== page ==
The 'force continuum' is a system of maintaining awareness and respect of the level of force that is to be deployed (see 'force deployment' ) in a situation of necessity.
Our Objective in Force Deployment
What must never be forgotten is our single objective in deploying any level of force on an attacker: our safety and that of those around us in applicable situations. What we're trying to do is prevent a crime (assault) from taking place or stop a crime in progress from continuing.
Simply put, our objective is to escape. Anything we do is merely to effect an escape. If you can simply run away from someone intimidating you, do so.
Below is a list of examples (which is not exhaustive) of objectives we do not have regarding force deployment:
- To defend our honour
- To defend the honour of someone else
- To teach someone a lesson
- To prove our worth to someone who doubts us
- To show off or gain social standing
- To enjoy ourselves or have fun
- To shut someone up
- To get back at someone
- To show superiority over someone
- To feel better
Rules of Engagement: Threat Awareness, Threat Evaluation, Threat Avoidance and Communicative Strategies
- Through threat awareness, understand the situation to the best of your ability.
- Through threat evaluation, decide whether you can escape without combat (threat avoidance).
- If immediate escape or avoidance is not viable, employ communicative strategies to effect one.
- If communicative strategies fail, an escape or avoidance is still not possible and you are still under immiment threat of attack, force deployment is then necessary.
Force deployment is of course necessary if at any moment a surprise attack occurs, when threat awareness, evaluation or avoidance has failed.
Rules of Engagement: Force Continuum
When force deployment is necessary, the minimal amount of force that is necessary in order to effect our escape and maintain our safety should be used. This is easily said and not easily measured objectively, however. As 'reasonable force' is a rather subjective and difficult area, your justification for whatever action you take is yours to make. That said, some guidelines can assist the thought process in terms of what levels of force to use.
Is [force deployment] necessary to effect my escape and/or maintain my safety?
It can be easy to continue past the point at which a threat has been neutralised in a blind rage, or even a panic, if your emotions are not kept in control to the best of your ability. The line at which protection becomes retaliation can be a difficult one to find without the above question.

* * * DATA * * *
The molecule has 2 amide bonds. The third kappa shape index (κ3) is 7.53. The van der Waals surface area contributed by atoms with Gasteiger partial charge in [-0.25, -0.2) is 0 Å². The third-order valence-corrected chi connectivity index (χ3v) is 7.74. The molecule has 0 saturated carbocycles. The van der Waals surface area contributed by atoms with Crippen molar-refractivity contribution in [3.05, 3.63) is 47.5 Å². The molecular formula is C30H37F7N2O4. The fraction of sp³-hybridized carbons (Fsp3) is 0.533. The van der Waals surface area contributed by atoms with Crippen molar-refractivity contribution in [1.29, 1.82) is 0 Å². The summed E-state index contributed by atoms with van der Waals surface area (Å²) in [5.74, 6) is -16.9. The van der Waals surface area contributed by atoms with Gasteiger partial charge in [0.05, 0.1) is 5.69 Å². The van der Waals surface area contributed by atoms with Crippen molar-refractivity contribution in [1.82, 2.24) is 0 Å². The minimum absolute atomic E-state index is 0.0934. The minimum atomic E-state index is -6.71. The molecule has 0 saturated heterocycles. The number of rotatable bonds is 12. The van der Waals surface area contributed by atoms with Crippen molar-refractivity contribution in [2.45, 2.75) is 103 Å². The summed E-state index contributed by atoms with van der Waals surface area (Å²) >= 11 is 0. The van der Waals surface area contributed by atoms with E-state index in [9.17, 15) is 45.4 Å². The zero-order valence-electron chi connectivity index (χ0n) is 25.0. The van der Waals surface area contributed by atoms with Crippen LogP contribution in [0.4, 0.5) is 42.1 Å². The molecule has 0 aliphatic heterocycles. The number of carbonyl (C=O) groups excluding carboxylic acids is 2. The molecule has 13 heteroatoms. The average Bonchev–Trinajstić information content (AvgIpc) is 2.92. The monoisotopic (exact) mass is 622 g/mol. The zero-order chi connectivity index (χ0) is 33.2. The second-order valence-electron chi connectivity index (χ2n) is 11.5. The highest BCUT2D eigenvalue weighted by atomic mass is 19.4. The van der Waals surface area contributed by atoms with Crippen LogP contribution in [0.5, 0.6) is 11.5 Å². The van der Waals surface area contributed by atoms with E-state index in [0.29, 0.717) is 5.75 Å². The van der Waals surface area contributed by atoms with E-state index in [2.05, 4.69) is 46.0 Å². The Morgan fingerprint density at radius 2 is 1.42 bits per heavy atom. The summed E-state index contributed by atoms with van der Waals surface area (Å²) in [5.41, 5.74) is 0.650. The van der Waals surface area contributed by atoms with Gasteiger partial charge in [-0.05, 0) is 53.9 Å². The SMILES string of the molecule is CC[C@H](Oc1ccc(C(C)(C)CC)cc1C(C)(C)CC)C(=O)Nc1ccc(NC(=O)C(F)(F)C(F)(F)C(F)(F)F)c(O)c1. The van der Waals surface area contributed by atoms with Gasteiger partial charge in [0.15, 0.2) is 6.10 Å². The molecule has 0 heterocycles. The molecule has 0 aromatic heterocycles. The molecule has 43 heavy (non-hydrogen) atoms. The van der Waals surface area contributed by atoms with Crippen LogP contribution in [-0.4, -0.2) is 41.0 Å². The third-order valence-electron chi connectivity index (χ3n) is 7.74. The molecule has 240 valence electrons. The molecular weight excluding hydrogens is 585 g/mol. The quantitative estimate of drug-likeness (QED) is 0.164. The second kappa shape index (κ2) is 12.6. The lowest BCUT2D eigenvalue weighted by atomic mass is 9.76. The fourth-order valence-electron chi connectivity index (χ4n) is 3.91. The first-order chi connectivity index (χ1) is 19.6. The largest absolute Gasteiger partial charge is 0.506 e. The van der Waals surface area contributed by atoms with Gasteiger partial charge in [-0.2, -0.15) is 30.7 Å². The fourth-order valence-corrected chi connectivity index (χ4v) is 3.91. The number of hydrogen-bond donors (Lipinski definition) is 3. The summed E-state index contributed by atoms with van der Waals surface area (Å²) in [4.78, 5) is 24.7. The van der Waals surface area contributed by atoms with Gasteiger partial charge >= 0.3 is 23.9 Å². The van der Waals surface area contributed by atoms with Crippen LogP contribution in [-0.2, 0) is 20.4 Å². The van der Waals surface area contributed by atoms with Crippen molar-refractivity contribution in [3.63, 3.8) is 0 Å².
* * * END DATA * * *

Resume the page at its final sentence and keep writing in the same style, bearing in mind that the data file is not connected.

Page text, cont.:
The amount of force being utilised is also difficult to measure objectively, but an awareness and respect for the injuries inherent in your force options can help your consideration. For example, consider some differences between the chance of lasting injury from a palm strike to the jaw and from a punch to the jaw:
- Both can generate enough power to cause a knockout effect.
- The palm strike is using a larger and softer surface area to strike with. This will affect many nerve endings at once in a wider affected area, causing a large amount of pain which can be quite shocking. However, the wider surface area of the striking hand also means the impact is spread over that area, so any one part of the target is less likely to be seriously damaged from the strike than it would be if punched with the knuckles.
Taking such things as these into consideration can help greatly when considering force options and your accountability for them.
Considerations when Deploying Force Options
We have a number of considerations when deploying force options which should hopefully help avoid the legal, social, psychological and ethical issues around excessive use of force.
- Remember that the person attacking you is still just that - a person. As a person, you won't just be harming them if you use an excessive amount of force against their attack or intimidation. They will likely have family and friends who could end up grieving or becoming full-time carers if you kill or disable them through using excessive force.
- Control your emotional state. This is absolutely essential. If you are as calm as you can possibly be in the situation, you're less likely to panic or become enraged and find yourself sitting on an unconscious person's chest punching them in the face when you could have left.
- If possible, you can continue to use communicative strategies while deploying force in an attempt to get the attacker to stop so that you can escape. This can also help to maintain your innocence and justification in the eyes of witnesses.
- If possible, show compassion to a fallen attacker. This will help with the effects of the aftermath of the violent encounter. Call an ambulance as well as the police, or leave an unconscious attacker in the recovery position (if you're certain it's safe to do so), etc. Such a mindset can help you deal with any post-combat guilt that can arise as well as maintain your innocence and justification in the eyes of witnesses.